The Twelve Principles of Character Education

A Shared Vision for Character Education













  The Twelve Guiding Principle of Character Education are based on the values the underlay American government and civil society. They are not specific behaviors but general character traits. They do not teach a child to be quiet when an adult is talking to them, rather it teaches the child to respect other people, and then as a mark of that respect to listen respectfully to what an adult tells them to do.

  These principles are compatible with bring a child up in any religious faith, or without a religious faith. They do not assume that any religious or moral belief system is correct, but rather avoid that question by teaching the basic traits that everyone agrees are important to becoming a person of outstanding character.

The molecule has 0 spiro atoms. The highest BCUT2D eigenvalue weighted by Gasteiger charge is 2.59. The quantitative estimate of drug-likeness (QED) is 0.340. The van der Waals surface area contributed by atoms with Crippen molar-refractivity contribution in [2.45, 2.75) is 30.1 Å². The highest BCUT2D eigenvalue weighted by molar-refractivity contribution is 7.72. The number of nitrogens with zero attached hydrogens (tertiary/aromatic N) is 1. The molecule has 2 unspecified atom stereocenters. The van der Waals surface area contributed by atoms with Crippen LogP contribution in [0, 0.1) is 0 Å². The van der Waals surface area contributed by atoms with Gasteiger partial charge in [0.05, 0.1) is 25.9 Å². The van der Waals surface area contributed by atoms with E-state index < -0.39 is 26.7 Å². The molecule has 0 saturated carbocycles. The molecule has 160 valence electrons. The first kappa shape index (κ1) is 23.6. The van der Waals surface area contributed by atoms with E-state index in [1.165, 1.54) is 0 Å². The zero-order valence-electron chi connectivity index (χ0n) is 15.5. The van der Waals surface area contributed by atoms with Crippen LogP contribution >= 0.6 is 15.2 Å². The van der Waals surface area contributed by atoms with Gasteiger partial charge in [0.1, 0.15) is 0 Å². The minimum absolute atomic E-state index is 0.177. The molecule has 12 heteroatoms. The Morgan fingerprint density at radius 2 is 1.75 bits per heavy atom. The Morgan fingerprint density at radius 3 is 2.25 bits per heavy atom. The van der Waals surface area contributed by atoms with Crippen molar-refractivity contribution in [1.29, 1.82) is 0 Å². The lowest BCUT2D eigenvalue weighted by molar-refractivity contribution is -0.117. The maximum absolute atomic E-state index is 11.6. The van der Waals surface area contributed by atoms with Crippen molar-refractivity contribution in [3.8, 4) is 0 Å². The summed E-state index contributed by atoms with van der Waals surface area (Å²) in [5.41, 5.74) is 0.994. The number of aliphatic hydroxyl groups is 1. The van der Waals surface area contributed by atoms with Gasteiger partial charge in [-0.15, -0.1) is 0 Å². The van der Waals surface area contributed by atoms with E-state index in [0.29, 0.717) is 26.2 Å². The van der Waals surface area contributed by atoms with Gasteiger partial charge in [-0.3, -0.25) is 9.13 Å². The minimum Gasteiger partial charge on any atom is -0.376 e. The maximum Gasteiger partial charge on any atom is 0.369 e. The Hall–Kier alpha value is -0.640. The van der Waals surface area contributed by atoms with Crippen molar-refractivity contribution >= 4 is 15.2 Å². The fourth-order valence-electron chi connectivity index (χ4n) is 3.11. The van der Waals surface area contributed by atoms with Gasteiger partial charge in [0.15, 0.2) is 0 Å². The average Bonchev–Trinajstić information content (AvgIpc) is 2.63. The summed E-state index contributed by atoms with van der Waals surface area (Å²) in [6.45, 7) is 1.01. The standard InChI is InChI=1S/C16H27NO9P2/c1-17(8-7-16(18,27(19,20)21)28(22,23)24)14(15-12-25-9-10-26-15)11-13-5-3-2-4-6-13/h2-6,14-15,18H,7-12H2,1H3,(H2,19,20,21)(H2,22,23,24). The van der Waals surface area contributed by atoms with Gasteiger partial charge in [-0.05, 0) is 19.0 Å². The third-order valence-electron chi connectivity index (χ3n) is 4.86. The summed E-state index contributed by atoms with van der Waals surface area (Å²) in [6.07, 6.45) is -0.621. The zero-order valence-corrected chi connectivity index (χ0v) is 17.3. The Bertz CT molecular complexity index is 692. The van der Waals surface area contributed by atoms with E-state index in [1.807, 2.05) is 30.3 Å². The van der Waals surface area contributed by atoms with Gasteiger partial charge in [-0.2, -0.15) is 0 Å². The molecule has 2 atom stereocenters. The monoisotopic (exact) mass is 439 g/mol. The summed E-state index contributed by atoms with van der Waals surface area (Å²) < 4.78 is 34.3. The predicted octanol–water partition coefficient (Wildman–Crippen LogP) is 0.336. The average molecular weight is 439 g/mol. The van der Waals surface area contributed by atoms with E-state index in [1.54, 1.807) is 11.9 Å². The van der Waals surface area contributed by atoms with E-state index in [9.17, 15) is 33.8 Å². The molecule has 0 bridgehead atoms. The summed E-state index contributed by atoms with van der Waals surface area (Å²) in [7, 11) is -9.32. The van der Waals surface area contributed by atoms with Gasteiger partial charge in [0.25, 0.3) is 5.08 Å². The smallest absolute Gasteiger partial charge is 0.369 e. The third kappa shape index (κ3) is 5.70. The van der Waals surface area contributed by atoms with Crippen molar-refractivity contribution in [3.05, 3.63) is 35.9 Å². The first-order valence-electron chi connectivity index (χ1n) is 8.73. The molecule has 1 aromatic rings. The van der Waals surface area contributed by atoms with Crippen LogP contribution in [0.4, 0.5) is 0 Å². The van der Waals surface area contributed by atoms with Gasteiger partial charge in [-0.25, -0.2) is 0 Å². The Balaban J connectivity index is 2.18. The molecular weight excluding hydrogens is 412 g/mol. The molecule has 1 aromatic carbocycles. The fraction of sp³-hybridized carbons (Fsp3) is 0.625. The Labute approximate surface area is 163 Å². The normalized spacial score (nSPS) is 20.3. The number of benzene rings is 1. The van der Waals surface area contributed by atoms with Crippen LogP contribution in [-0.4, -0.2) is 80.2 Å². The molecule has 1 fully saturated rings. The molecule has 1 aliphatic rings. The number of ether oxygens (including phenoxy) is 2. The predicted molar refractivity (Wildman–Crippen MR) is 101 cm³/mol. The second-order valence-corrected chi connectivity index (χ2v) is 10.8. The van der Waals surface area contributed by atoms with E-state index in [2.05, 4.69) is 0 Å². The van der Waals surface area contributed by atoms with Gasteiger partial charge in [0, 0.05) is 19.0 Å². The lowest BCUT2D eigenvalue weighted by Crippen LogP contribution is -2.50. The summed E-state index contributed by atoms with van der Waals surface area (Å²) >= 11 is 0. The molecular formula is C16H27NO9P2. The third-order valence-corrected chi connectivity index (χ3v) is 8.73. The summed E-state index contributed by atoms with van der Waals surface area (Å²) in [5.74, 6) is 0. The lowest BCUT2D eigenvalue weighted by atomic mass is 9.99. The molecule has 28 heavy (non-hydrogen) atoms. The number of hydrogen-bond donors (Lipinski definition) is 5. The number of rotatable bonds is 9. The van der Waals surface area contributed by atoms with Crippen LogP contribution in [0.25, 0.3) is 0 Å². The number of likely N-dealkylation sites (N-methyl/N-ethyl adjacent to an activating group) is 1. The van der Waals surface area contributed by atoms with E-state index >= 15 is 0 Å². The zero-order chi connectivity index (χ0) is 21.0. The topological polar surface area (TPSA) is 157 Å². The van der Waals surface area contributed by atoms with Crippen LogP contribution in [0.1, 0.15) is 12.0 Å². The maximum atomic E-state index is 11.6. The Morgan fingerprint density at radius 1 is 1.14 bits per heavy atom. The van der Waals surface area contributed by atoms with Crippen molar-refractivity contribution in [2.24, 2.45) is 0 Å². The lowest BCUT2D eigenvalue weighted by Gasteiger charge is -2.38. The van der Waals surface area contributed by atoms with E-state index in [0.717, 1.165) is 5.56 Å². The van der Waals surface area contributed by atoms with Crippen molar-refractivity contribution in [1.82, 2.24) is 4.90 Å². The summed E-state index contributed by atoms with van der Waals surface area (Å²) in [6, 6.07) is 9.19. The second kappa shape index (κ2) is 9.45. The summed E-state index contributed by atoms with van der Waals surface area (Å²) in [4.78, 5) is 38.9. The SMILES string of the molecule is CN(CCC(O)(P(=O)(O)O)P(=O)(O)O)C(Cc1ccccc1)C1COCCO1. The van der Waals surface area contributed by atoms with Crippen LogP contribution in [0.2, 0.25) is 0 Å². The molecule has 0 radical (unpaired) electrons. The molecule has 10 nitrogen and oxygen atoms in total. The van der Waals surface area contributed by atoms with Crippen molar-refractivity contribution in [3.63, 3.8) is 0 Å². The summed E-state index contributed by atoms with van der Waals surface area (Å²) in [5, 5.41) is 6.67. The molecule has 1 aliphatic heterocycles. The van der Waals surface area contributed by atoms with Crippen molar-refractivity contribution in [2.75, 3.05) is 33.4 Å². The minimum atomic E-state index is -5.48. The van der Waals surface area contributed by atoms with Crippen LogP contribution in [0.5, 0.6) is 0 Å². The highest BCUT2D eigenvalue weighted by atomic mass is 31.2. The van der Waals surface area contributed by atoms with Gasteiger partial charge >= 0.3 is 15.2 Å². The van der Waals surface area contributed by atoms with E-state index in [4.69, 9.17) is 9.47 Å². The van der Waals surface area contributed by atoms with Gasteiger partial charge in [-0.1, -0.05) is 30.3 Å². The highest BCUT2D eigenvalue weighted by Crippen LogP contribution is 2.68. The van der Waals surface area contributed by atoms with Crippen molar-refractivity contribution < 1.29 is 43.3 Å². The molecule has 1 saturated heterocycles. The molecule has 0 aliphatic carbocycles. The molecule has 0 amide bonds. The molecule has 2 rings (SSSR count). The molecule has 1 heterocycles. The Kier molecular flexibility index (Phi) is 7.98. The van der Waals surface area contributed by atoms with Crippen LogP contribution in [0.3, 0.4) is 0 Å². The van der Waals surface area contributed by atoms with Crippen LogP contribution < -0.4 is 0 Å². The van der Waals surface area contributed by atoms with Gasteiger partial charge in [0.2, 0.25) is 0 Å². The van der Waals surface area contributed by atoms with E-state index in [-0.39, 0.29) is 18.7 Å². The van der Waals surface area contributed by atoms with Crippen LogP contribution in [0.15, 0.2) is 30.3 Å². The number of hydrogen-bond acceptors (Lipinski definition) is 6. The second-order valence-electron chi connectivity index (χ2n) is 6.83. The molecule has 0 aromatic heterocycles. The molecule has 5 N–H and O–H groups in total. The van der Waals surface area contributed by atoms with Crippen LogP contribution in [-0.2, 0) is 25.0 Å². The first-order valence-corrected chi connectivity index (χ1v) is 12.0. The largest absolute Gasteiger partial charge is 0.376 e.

There are certain core principles that are shared by everyone regardless of ethnicity, religion, culture, or moral perspective. These shared values because they describe a basic way of acting, not specific behaviors, that focus should never be lost in a public school. By teaching reinforcing underlying character traits schools can help to bind together the diverse communities they serve by highlighting these shared values.

  The Twelve Guiding Principles are the framework around which Counting on Character is built. They represent its core values. Each Guiding Principle is the word of the week for the first week of a month to highlight their importance. In a reduced program they can serve as a word of the month, in which case the Guiding Principle should be integrated into lesson plans for the entire month.

The Twelve Guiding Principles were originally developed by Martin Marrazo, Ph.D., and the International Center for Leadership in Education.